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Despite the apparently all-consuming BREXIT agenda the Government has just announced a package of measures designed to tackle sexual harassment at work. The topic has, no doubt, been pushed up the agenda because of the #metoo movement and surrounding media exposure throughout 2018. The proposals build on the previous recommendations of the Women and Equalities Committee (discussed in our previous Insight). Some involve consultation on specific amendments to the law, whilst others are simply announcements about future initiatives about which no details are yet known.

It is clear that the Government recognises more action on sexual harassment in the workplace needs to be taken. Minister for Women, Victoria Atkins said: “Sexual harassment at work is illegal, but sadly that disgusting behaviour is something that many women still experience today. We are taking action to make sure employers know what they have to do to protect their staff, and people know their rights at work and what action to take if they feel intimidated or humiliated. Everyone has the right to feel safe at work.” Business Minister Kelly Tolhurst reiterated this message saying: “It continues to disappoint me that in this day and age some women still face discrimination and harassment at work.”

The most significant of the Government proposals are:

• Introduction of a new statutory code of practice on sexual harassment which will be developed by the Equalities and Human Rights Commission under its Equality Act 2006 powers.
• Consultation on non-disclosure agreements (NDAs). These have been the subject of intense media scrutiny over the past year and continue to be controversial as discussed by us in a previous Insight here.
• Consultation on the “evidence base” for a new legal duty on employers to prevent sexual harassment in the workplace.
• Consultation on strengthening and clarifying the laws on third party harassment in the workplace.
• Consultation on whether further legal protections are required for interns and volunteers. Given that individuals holding these positions are not afforded the extensive protections of employees under the law, it is recognised that these groups may be at particular risk.
• Consultation to explore the evidence for extending employment tribunal time limits for Equality Act 2010 cases (beyond the current 3 months as extended by an Early Conciliation process).
• Consideration of whether further learnings can be taken from the criminal justice system to use in the employment tribunal system to ensure vulnerable claimants have appropriate protection. For example in the criminal system witnesses can provide evidence remotely to protect their identity and this is perhaps an approach which could be applied to tribunal proceedings.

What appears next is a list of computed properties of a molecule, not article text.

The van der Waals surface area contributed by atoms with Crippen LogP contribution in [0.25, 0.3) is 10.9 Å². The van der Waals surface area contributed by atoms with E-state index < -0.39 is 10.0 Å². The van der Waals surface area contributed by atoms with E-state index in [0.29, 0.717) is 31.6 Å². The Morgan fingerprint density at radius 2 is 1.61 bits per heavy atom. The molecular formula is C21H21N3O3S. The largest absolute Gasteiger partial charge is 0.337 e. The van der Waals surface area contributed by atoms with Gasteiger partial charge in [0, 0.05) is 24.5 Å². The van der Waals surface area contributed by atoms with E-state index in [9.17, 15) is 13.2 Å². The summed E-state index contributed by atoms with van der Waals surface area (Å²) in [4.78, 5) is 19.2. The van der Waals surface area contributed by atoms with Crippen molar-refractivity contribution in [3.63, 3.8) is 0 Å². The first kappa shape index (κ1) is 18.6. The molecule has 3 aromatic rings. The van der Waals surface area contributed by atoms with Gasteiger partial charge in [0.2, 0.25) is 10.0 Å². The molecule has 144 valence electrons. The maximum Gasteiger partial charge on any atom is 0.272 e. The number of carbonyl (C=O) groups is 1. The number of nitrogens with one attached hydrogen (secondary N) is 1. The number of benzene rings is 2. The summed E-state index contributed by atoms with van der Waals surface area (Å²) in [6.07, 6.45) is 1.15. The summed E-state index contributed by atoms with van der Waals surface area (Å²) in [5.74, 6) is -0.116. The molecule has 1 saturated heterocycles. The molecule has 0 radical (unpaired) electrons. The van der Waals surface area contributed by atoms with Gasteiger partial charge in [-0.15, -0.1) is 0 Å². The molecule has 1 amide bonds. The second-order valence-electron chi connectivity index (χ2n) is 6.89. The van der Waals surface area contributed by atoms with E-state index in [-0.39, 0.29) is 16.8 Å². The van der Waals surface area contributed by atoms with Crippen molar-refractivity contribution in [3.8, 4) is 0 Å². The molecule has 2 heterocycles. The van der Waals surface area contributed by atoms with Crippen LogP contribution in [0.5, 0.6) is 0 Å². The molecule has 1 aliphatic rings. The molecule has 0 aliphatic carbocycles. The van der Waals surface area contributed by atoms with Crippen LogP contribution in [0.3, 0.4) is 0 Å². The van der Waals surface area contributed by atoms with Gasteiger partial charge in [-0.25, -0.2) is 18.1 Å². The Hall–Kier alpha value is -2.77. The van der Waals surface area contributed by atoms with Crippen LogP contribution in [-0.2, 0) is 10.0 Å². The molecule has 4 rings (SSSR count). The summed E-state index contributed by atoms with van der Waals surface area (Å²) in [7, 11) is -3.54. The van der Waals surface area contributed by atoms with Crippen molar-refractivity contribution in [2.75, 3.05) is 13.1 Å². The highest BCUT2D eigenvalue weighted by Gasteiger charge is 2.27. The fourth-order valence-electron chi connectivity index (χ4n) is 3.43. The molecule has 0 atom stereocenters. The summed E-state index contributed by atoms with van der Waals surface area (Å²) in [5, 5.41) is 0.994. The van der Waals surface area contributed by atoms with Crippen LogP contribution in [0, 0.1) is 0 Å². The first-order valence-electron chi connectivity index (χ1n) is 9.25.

The remaining proposals include:

• “Awareness raising” work with ACAS and the EHRC
• A new survey to gather regular data in the prevalence of sexual harassment
• Ensuring that public sector takes action to tackle and prevent sexual harassment
• Working with regulators for whom sexual harassment is particularly relevant to ensure they are taking appropriate action
• Consideration of whether the list of organisation who can receive whistleblowing information includes the right bodies.


While it is clearly important to tackle sexual harassment from as many angles as possible, it needs to be ensured that the proposals do not cause more harm than good. For example banning NDAs could result in fewer complainants receiving compensation by way of settlement payments and in more litigation in sexual harassment matters. As we have previously noted, the difficulty with banning NDAs in their entirety is that this may affect the willingness of employers and those accused of sexual harassment to enter into settlement discussions, where confidentiality no doubt plays a large part in incentivising those involved to offer monetary settlement. We anticipate that instead of a blanket ban we may therefore instead see more statutory regulation of the specific content of NDAs in order to ensure their use is not inappropriate or oppressive.

In relation to a new legal duty on employers to prevent sexual harassment at work it is unclear how this would differ from or work alongside employers’ existing obligations under the Equality Act 2010.

In relation to third party harassment the previous provisions on this in the Equality Act were abolished by David Cameron’s Coalition Government in 2013. Although strengthening such protections may enable more employees to bring such claims, it may put employers in a difficult and vulnerable position given their limited control over the actions of third parties.

On the question of extension of the time limit for bringing sexual harassment or discrimination claims if implemented this would mean a separate set of rules for such claims when compared with e.g. unfair dismissal claim. While as historic child abuse cases have demonstrated, it can often take victims of sexual harassment and abuse some time to be able to talk about what happened to them having different time limits would make the employment tribunal process more complex. This is a proposal which the Government has previously rejected and it is unclear what has changed to justify revisiting the point.

Finally the benefits of greater use of remote witness evidence at employment tribunals, such as reducing stress for the witnesses, would have to be weighed against the interests of justice for the individual accused.

There is certainly a great deal to consider from all perspectives and we will keep you informed of the outcome.

If you have any queries regarding the proposed reforms or any of the issues discussed above, please contact a member of the Stronachs Employment Team.

Morven White, Trainee Solicitor

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